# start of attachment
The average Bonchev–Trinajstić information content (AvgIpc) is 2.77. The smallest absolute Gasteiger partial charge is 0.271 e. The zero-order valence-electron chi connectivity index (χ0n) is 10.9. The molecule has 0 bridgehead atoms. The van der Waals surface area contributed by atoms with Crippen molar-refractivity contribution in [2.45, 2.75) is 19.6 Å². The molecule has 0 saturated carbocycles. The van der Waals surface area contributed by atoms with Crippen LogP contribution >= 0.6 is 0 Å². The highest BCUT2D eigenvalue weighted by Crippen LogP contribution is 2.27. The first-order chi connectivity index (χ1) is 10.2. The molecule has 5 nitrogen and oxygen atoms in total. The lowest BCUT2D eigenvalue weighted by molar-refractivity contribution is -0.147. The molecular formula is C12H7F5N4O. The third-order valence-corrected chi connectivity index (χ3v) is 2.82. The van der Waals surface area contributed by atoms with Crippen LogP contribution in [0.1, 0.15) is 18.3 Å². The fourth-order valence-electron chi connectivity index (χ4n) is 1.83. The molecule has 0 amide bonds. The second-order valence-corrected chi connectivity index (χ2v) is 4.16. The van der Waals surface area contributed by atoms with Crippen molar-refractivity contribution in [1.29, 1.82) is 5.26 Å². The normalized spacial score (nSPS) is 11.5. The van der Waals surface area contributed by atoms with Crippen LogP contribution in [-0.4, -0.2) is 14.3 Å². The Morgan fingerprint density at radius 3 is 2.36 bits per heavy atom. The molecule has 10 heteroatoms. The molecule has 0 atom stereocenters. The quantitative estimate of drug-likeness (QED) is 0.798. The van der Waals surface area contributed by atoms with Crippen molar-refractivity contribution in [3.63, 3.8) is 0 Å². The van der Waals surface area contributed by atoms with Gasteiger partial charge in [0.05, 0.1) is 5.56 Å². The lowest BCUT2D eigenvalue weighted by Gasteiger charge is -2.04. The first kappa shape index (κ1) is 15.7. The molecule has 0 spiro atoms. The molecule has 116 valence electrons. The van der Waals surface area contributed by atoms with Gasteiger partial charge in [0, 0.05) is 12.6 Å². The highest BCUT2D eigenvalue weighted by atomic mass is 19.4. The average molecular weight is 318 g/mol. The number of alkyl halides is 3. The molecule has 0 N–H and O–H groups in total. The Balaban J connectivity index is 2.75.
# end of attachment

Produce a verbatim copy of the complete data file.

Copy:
The average Bonchev–Trinajstić information content (AvgIpc) is 2.77. The smallest absolute Gasteiger partial charge is 0.271 e. The zero-order valence-electron chi connectivity index (χ0n) is 10.9. The molecule has 0 bridgehead atoms. The van der Waals surface area contributed by atoms with Crippen molar-refractivity contribution in [2.45, 2.75) is 19.6 Å². The molecule has 0 saturated carbocycles. The van der Waals surface area contributed by atoms with Crippen LogP contribution >= 0.6 is 0 Å². The highest BCUT2D eigenvalue weighted by Crippen LogP contribution is 2.27. The first-order chi connectivity index (χ1) is 10.2. The molecule has 5 nitrogen and oxygen atoms in total. The lowest BCUT2D eigenvalue weighted by molar-refractivity contribution is -0.147. The molecular formula is C12H7F5N4O. The third-order valence-corrected chi connectivity index (χ3v) is 2.82. The van der Waals surface area contributed by atoms with Crippen LogP contribution in [0.1, 0.15) is 18.3 Å². The fourth-order valence-electron chi connectivity index (χ4n) is 1.83. The molecule has 0 amide bonds. The second-order valence-corrected chi connectivity index (χ2v) is 4.16. The van der Waals surface area contributed by atoms with Crippen molar-refractivity contribution in [1.29, 1.82) is 5.26 Å². The normalized spacial score (nSPS) is 11.5. The van der Waals surface area contributed by atoms with Crippen LogP contribution in [-0.4, -0.2) is 14.3 Å². The Morgan fingerprint density at radius 3 is 2.36 bits per heavy atom. The molecule has 10 heteroatoms. The molecule has 0 atom stereocenters. The quantitative estimate of drug-likeness (QED) is 0.798. The van der Waals surface area contributed by atoms with Crippen molar-refractivity contribution in [3.63, 3.8) is 0 Å². The van der Waals surface area contributed by atoms with Gasteiger partial charge in [0.05, 0.1) is 5.56 Å². The lowest BCUT2D eigenvalue weighted by Gasteiger charge is -2.04. The first kappa shape index (κ1) is 15.7. The molecule has 0 spiro atoms. The molecule has 116 valence electrons. The van der Waals surface area contributed by atoms with Gasteiger partial charge in [0, 0.05) is 12.6 Å². The highest BCUT2D eigenvalue weighted by atomic mass is 19.4. The average molecular weight is 318 g/mol. The number of alkyl halides is 3. The molecule has 0 N–H and O–H groups in total. The Balaban J connectivity index is 2.75.